• Notebook exclusively for SS class

* I provide just about every other school supply imaginable  

NO textbook will be issued, as we will use classroom sets when necessary

 

Curriculum

Grade 7: World Religions and European History Through 1600

In Grade 7, students focus on the development of Western Culture and history beginning with an overview of the Abrahamic Religions, the growth and development of the Islamic World, a study of Europe after the Fall of Rome and into the Middle Ages, and culminating with a study of the Cultural, Political, and Religious shifts of the Renaissance and Protestant Reformation.  Students contend with questions such as the following: “How do belief systems influence the behavior of individuals?”, “What happens when Empires collapse or collide?”, “What causes the establishment and destruction of social/political systems?”, and “How does material culture demonstrate the values/understandings of a culture or society?”.

 

7th Grade Curriculum

  • Topic 1: World Religions

    • Why is Jerusalem the center of so much global conflict?

      • “Whaaat’s the deal with Jerusalem…? And also airplane food.”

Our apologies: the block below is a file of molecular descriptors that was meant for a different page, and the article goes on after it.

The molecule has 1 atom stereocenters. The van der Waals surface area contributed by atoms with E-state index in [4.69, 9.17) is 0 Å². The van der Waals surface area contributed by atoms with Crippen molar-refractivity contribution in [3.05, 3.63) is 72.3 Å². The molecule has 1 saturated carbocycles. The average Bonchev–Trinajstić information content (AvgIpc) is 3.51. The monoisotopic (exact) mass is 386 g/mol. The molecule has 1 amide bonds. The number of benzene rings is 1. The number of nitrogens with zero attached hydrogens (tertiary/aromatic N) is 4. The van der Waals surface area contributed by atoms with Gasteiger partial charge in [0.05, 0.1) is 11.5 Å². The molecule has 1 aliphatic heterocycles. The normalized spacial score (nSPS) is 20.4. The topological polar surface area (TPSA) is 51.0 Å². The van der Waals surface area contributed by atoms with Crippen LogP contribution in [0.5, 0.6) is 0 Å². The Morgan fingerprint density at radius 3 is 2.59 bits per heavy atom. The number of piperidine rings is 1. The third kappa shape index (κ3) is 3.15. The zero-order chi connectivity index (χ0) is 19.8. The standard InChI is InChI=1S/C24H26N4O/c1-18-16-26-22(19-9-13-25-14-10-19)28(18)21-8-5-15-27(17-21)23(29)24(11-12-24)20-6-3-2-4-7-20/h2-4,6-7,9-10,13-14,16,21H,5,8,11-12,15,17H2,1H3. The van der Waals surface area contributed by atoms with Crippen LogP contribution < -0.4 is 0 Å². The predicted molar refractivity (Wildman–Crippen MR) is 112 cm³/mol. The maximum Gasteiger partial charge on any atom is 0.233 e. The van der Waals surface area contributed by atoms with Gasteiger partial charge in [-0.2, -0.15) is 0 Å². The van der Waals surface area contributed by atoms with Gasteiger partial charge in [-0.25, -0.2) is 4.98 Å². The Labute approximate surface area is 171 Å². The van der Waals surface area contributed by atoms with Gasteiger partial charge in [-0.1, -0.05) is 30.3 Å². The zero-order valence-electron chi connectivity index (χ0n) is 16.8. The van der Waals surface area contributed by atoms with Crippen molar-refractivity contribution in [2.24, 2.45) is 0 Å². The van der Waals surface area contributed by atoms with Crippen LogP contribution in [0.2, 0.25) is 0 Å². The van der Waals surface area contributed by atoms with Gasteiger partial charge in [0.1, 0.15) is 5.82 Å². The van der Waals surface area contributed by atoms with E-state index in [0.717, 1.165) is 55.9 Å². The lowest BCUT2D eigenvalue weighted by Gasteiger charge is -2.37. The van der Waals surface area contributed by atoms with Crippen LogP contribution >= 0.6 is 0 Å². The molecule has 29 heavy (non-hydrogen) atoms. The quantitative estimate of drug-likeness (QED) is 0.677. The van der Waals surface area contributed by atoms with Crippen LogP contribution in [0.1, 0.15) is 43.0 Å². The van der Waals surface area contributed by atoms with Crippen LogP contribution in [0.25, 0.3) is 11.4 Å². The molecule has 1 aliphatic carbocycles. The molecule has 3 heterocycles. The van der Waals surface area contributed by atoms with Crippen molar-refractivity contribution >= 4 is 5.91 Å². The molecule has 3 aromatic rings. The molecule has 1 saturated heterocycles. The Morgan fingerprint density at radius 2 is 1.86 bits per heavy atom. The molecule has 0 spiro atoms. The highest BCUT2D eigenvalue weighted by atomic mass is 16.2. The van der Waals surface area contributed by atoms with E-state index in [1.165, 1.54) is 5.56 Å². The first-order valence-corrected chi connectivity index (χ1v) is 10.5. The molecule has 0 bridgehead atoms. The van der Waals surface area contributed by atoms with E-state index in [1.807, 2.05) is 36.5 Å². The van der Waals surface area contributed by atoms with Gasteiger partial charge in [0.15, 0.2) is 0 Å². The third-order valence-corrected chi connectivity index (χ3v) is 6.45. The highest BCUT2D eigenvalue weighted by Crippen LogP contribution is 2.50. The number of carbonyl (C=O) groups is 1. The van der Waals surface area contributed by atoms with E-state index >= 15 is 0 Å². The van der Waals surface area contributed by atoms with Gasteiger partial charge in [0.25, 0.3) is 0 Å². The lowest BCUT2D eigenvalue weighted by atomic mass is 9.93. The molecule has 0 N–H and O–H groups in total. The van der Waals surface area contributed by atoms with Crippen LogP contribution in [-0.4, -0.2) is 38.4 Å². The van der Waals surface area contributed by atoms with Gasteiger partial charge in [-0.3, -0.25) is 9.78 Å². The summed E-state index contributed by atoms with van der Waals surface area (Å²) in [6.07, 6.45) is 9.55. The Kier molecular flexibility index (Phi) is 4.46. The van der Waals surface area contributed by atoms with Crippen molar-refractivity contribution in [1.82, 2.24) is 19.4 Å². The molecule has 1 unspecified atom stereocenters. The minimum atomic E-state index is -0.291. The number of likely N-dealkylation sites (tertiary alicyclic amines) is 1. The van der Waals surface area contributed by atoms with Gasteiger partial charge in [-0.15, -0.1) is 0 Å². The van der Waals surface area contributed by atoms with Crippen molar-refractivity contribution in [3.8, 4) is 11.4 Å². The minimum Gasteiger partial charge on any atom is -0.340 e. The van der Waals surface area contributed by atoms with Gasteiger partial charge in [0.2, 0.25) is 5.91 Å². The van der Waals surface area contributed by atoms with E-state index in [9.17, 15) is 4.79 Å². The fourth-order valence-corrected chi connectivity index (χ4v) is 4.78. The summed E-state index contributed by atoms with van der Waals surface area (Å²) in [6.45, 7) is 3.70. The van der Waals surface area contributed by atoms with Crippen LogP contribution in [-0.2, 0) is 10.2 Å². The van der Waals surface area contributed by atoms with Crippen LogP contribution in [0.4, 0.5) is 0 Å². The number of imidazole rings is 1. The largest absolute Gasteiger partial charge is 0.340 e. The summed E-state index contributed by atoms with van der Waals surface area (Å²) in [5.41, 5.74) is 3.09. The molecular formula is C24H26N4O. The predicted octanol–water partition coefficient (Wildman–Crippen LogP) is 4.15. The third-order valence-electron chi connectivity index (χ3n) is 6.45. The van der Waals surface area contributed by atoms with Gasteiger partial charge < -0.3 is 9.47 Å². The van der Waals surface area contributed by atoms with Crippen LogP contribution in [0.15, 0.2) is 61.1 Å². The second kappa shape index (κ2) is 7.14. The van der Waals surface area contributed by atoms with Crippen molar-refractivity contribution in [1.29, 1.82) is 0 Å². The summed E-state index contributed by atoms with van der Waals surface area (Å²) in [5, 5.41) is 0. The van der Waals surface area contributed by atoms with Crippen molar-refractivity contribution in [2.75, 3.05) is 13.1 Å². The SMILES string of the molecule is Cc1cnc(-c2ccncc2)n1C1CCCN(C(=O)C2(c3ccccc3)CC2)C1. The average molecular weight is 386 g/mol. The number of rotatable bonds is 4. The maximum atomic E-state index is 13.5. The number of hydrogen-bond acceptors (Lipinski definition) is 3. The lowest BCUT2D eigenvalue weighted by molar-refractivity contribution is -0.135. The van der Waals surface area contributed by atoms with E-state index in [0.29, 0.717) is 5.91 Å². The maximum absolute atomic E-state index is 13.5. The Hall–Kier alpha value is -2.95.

• What is Jerusalem?

      • Describe the city of Jerusalem in terms of geography [G]

      • Explain how the geography of Jerusalem impacts the lifestyle of the people who live there. [G]

    • Who lives in Jerusalem today?

      • Describe the various religious groups living in Jerusalem [H]

      • Compare and contrast the beliefs and practices of the groups living in Jerusalem [H]

    • What factors have driven conflict and inspired cooperation throughout the history of Jerusalem?

      • Explain how differences in beliefs and practices can drive conflict and inspire cooperation [H]

      • Explain the connection between various events in Jerusalem’s history in terms of causing or preventing conflict. [H]

 

  • Topic 2: Growth of the Islamic World    

    • Why was Islam so successful in terms of expansion and empire building?

 

    • Why was Islam attractive to the people of Western Asia and Northern Africa?

      • Describe the factors that led to the rapid rise and growth of Islam. [H, E, , G]

      • Explain the lasting contributions and developments made possible by the spread of Islam [H, C]

        • (Science, Math, Literature, Art, Bathing, Writing, Reading, Knowing Stuff, Not burning witches)

    • How does Islam go from a small fringe group to a major world power in less than 100 years?